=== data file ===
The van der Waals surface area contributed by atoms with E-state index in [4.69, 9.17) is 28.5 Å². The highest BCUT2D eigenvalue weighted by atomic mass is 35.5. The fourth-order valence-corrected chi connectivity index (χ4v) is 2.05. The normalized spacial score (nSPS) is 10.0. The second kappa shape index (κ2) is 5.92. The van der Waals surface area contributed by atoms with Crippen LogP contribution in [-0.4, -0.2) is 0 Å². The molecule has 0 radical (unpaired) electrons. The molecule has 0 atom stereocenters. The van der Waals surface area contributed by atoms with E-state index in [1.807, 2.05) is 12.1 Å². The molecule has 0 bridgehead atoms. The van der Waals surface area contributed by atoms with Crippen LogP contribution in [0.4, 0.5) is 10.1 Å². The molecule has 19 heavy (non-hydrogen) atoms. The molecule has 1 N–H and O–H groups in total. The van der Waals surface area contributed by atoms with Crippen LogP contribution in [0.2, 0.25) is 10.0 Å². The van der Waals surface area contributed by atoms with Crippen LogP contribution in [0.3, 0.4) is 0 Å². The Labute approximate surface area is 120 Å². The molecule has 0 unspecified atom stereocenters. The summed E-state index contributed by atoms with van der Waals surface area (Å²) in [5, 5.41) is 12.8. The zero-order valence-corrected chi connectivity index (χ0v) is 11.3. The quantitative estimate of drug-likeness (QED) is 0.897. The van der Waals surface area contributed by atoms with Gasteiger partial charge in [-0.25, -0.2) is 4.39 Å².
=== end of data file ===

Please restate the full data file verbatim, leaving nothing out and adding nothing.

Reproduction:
The van der Waals surface area contributed by atoms with E-state index in [4.69, 9.17) is 28.5 Å². The highest BCUT2D eigenvalue weighted by atomic mass is 35.5. The fourth-order valence-corrected chi connectivity index (χ4v) is 2.05. The normalized spacial score (nSPS) is 10.0. The second kappa shape index (κ2) is 5.92. The van der Waals surface area contributed by atoms with Crippen LogP contribution in [-0.4, -0.2) is 0 Å². The molecule has 0 radical (unpaired) electrons. The molecule has 0 atom stereocenters. The van der Waals surface area contributed by atoms with E-state index in [1.807, 2.05) is 12.1 Å². The molecule has 0 bridgehead atoms. The van der Waals surface area contributed by atoms with Crippen LogP contribution in [0.4, 0.5) is 10.1 Å². The molecule has 19 heavy (non-hydrogen) atoms. The molecule has 1 N–H and O–H groups in total. The van der Waals surface area contributed by atoms with Crippen LogP contribution in [0.2, 0.25) is 10.0 Å². The van der Waals surface area contributed by atoms with Crippen LogP contribution in [0.3, 0.4) is 0 Å². The Labute approximate surface area is 120 Å². The molecule has 0 unspecified atom stereocenters. The summed E-state index contributed by atoms with van der Waals surface area (Å²) in [5, 5.41) is 12.8. The zero-order valence-corrected chi connectivity index (χ0v) is 11.3. The quantitative estimate of drug-likeness (QED) is 0.897. The van der Waals surface area contributed by atoms with Gasteiger partial charge in [-0.25, -0.2) is 4.39 Å².